Casey Ashley – How I got here
Having done many “How I Got Here” interviews, every professional fisherman seems to have a story. Whether they were given an opportunity or they won a tournament, there is always a turning point in their career and for B.A.S.S. Elite pro Casey Ashley things are no different.
“My Daddy fished all his life and when I came along he took me fishing too. Even when I was 5 – 6 years old I wanted to be a professional fisherman. Regardless of how old I was, everyone would laugh at me but I knew I was going to get there someday.”
Ashley’s tournament experience goes back to the age of 10! That’s right 10 years old! He started fishing tournaments with his Dad at such a young age, Ashley remembers him and his Dad being turned away because Casey was too young.
“I’ve been running the front of the boat since I was about 12 or 13 years old,” says Ashley. “My dad just kind of put me up there and say have it! So, I did and I think I took full advantage of it.”
“Fishing is all I’ve ever wanted to do, but I still went to school and through school I fished a lot of BFLs when I was 18, 19, 20, I also fish some EverStart (Rayovac) tournaments and the Strens series. In 2006 when I qualified for the Elites, it’s not like I woke up one day and said I’m going to qualify for the Elites, I had to work for it. That year the Stren series opened up on Lake Okeechobee and I had a good tournament there, and two weeks later the B.A.S.S Opens were scheduled to be there. Since I made a decent cheque in the Stren series I thought I would go back and fish the Open. Back then, I traveled with Marty Robinson and Jason Willamson because that’s the only way we could afford to do it. By the end of the season, we had all had a good year fishing the Opens and we all qualified for the Elite series, but personally I wasn’t ready.”
Fishing the Elite series is not an inexpensive endeavor. Between tournament entry fees, travel costs and a place to lay your head, for a full year you could end up spending between $80,000 – $125,000, depending on how comfortable you live of course.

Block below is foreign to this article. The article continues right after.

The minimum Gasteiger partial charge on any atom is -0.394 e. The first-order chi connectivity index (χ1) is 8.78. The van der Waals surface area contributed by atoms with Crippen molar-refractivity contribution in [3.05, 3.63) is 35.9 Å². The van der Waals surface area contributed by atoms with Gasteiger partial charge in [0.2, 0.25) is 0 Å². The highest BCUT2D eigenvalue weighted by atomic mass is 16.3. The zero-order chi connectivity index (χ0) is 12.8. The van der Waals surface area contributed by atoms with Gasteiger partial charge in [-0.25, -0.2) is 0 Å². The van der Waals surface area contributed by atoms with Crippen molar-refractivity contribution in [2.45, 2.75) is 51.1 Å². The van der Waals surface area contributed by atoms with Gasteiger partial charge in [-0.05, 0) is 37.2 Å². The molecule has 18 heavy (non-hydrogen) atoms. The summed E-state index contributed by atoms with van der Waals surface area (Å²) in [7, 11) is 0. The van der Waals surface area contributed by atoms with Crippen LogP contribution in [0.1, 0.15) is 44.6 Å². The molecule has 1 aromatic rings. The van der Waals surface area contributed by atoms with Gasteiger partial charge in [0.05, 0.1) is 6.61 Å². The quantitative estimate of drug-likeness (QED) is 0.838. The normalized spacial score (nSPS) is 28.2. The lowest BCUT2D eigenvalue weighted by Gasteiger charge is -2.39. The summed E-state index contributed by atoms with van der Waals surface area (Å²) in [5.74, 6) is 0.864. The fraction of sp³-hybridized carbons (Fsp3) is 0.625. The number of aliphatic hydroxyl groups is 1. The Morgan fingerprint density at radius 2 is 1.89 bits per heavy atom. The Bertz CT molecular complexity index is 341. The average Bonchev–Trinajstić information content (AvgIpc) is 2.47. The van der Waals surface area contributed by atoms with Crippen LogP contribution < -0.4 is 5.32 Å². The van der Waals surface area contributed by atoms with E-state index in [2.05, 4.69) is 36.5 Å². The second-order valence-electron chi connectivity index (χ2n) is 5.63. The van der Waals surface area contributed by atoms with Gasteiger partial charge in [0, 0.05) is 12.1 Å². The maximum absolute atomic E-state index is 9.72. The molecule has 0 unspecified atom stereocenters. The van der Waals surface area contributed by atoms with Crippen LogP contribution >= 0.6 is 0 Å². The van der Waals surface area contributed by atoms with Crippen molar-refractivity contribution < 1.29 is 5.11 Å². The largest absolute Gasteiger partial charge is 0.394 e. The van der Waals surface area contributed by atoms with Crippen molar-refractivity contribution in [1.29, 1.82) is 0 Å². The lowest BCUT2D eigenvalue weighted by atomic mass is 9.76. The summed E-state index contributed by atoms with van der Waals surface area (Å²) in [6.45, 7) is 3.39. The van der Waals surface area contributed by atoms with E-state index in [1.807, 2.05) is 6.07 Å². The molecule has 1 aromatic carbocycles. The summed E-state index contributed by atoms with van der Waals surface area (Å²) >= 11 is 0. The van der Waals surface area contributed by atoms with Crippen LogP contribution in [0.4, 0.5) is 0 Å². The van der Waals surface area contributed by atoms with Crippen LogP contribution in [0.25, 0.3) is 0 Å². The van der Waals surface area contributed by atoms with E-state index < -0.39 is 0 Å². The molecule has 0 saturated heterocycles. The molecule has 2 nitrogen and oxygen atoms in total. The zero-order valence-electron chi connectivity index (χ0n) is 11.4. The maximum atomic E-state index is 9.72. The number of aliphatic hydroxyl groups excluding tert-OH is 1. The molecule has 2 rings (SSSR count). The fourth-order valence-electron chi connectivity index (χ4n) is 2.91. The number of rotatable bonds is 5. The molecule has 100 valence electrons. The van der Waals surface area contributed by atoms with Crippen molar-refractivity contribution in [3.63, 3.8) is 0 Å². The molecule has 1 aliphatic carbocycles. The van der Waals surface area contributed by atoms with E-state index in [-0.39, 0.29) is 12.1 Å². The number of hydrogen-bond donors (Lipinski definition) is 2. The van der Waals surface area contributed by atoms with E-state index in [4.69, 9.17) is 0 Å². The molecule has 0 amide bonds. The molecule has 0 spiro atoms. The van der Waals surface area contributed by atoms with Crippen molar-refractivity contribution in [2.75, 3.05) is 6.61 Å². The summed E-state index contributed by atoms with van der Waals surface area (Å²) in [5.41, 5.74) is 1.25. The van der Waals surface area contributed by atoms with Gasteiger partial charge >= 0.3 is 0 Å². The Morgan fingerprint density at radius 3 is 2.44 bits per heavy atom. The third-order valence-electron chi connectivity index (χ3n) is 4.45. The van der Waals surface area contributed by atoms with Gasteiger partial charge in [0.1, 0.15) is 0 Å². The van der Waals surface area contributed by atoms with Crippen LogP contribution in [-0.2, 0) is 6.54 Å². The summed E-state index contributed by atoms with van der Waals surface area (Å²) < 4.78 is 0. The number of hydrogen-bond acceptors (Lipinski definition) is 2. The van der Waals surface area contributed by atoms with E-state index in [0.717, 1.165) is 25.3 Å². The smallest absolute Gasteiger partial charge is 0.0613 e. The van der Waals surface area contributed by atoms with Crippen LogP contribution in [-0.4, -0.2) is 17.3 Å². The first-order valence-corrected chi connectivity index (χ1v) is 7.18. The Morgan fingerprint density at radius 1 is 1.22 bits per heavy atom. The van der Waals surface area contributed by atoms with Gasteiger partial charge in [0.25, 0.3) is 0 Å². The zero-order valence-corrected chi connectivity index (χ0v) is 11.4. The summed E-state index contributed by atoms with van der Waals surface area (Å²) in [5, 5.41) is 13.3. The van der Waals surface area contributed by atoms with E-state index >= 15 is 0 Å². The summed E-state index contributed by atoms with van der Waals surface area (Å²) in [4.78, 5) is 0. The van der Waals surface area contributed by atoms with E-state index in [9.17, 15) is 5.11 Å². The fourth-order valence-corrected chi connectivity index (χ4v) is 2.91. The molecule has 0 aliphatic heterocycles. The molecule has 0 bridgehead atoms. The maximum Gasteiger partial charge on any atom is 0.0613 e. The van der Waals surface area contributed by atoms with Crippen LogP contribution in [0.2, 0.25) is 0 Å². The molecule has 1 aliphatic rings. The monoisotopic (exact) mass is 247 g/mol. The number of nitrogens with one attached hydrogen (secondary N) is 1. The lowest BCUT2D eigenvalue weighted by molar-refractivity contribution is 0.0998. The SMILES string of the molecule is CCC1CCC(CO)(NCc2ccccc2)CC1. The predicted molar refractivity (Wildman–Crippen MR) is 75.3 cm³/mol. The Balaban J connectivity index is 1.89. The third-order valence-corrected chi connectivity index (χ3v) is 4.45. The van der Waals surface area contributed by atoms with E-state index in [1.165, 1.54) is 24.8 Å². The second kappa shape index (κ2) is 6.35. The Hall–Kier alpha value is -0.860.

The year Ashley qualified for the Elites, he had won a boat in September but to be able to afford the entry fees for the Elites he had to sell the boat, but he couldn’t find any takers.
“If you haven’t tried to sell a boat before, it’s not easy,” says Ashley. “When I qualified for the Elites, not selling the boat would mean I couldn’t fish. I had to come up with a lot of money. It was a grind, it really was. I had a boat but didn’t have the money to fish the tournaments I qualified for. Don’t get me wrong, I am grateful for the boat, but it was tough.”
“At that time I didn’t have any sponsors. I worked for Chatterbaits. Before I turned, what you could say “pro”, I sat in that office making those baits, packaging them up and shipping them out. Chatterbaits was with me in the start, but I didn’t have any other sponsors.”
“My rookie season fishing the Elites, I was able to come up with the first couple of payments, and I didn’t do to badly fishing, so I was able to come up with the next couple of payments. Half way through the season my boat sold, so that gave me a little more of a cushion for the next payment. Then the next tournament was on Clarks Hill, I finished 8th and got big bag of the tournament and that paid really well back then. That 8th place finish gave me a little more leverage and then two events later I won and that set up for the following year.”
“There definitely have been some great stories out there and mine, well I guess I just went fishing and kept fishing until I got to where I wanted to be!”
Like many professionals and many aspiring professionals, the beginning of Ashley’s career was tough. Nothing was given to him, everything was earned and if you find yourself at the beginning of your career, just remember; there will always be others a little further along but they have been in your shoes at one point or another. Keep your head down and keep on fishing. Good things will happen.